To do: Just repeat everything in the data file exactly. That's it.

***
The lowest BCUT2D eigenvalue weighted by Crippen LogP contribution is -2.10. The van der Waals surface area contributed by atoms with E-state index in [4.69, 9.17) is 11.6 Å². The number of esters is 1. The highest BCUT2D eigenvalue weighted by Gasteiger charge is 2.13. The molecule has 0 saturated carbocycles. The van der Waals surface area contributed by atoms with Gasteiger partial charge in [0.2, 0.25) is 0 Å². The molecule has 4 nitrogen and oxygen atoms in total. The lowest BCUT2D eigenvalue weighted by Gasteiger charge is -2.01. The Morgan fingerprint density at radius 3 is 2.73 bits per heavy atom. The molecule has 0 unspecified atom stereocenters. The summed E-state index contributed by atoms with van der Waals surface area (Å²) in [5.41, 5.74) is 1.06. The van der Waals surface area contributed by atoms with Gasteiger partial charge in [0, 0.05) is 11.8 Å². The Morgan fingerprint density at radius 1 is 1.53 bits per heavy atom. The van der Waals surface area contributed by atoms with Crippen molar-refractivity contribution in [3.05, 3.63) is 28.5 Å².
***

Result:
The lowest BCUT2D eigenvalue weighted by Crippen LogP contribution is -2.10. The van der Waals surface area contributed by atoms with E-state index in [4.69, 9.17) is 11.6 Å². The number of esters is 1. The highest BCUT2D eigenvalue weighted by Gasteiger charge is 2.13. The molecule has 0 saturated carbocycles. The van der Waals surface area contributed by atoms with Gasteiger partial charge in [0.2, 0.25) is 0 Å². The molecule has 4 nitrogen and oxygen atoms in total. The lowest BCUT2D eigenvalue weighted by Gasteiger charge is -2.01. The Morgan fingerprint density at radius 3 is 2.73 bits per heavy atom. The molecule has 0 unspecified atom stereocenters. The summed E-state index contributed by atoms with van der Waals surface area (Å²) in [5.41, 5.74) is 1.06. The van der Waals surface area contributed by atoms with Gasteiger partial charge in [0, 0.05) is 11.8 Å². The Morgan fingerprint density at radius 1 is 1.53 bits per heavy atom. The van der Waals surface area contributed by atoms with Crippen molar-refractivity contribution in [3.05, 3.63) is 28.5 Å².